The same is true for us. We need routine reminders of God's grace, mercy, and love. We need reminders of our sin, our neediness, our weakness. These are what regular public and private prayer provide us. We sing songs together, being reminded of God's greatness and our need to recognize that greatness...that He is God and we are not. We pray corporately, reminded of His power and sovereignty, as well as our dependence on Him for all things. We give, worshiping God as the source and owner of all things and expressing that we are stewards who act for the sake of our Master. God's Word is preached, recognizing our regular need to hear God speak and submitting our lives to His scrutiny.
Are you getting the picture? A regular rhythm of worship is good. Of course, routines can dissolve into ruts, but don't assume that they will. Fight against it. Recognize that the ability to develop routines and habits has been given for God's glory and for our good.
With all this in mind, let me leave you with some questions to consider. Again, the goal is not to establish a legalistic mindset, but we do need to be challenged to think about our lives. Very often, we get into the wrong kinds of habits with our time, energy, money, etc., and need to be shaken out of it. So, here are questions for me and for you:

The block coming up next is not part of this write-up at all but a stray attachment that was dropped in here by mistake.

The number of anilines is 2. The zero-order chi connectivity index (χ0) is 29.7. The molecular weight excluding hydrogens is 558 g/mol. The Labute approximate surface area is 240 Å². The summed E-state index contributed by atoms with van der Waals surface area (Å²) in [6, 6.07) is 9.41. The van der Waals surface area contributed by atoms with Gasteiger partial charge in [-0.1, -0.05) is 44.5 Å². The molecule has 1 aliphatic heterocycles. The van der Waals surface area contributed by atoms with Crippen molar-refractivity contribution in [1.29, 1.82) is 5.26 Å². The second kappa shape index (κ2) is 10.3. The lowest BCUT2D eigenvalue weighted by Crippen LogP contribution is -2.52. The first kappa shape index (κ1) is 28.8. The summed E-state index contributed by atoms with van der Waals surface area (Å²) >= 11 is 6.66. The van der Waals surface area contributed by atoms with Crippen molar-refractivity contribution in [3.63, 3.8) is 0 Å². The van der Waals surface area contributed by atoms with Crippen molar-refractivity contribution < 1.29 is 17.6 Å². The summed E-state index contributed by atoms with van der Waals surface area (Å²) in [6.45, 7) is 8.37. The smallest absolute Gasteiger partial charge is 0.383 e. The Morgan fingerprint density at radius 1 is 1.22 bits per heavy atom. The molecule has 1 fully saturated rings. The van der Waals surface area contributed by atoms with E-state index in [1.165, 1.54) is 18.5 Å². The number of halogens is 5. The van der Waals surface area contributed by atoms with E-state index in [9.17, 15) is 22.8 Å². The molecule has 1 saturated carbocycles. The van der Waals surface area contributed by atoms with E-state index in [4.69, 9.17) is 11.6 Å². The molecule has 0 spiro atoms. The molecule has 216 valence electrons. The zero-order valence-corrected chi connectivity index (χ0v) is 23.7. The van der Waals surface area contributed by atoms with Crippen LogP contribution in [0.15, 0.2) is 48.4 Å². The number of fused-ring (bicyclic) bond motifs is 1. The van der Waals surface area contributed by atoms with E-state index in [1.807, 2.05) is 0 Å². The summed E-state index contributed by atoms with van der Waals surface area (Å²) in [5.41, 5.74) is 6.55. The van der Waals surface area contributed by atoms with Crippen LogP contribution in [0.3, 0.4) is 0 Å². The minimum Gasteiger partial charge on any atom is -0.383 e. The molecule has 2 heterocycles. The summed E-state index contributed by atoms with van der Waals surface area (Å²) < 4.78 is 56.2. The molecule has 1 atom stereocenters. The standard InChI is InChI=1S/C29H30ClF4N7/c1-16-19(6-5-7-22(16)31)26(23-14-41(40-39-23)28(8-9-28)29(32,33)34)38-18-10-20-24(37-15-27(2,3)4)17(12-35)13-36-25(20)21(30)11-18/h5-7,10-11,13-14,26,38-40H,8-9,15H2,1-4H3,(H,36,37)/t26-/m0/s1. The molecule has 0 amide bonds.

- Is it your routine to be involved in public worship? Do you discipline your time in order to make sure it happens?
- Do you have a regular rhythm of private worship - getting into God's word on your own, meditating on it and memorizing it, praying regularly and often, etc.?
- Are there regular routines at your church that you're choosing to ignore? Maybe it's a Sunday morning Bible study, a Sunday evening service, a gathering for prayer, or Wednesday evening small group.
- Why are you ignoring them? Do you think it's unnecessary for you to have any rhythms other than Sunday morning?
- Have you convinced yourself that busyness in your life forbids being involved? Has it also forbidden Facebook, television, playing/watching sports, and other recreational activities?
- Do you have a regular rhythm of giving money away for the sake of God's kingdom and for the good of others? My guess is that your church offers such opportunities regularly. What would keep you from giving regularly, as God would have you do?
- Have you established any regular rhythms in your family? Rhythms in any family may vary from one season to another, but is there any sense of rhythm?
- Natural rhythms are things like game nights, eating dinner together, going on walks, movie night, family vacations (either the out-of-town or stay-at-home kind), playing catch, bedtime routines, etc. (These are called "natural" rhythms because one doesn't need to be a Christian to do them. However, when Christians do them, we should be motivated to please the Lord and serve our families.)
- Spiritual rhythms may include praying, singing, reading the Bible, reading through a helpful book, serving, regular conversation about spiritual issues and growth, discipline aimed at the heart and not just behavior, etc.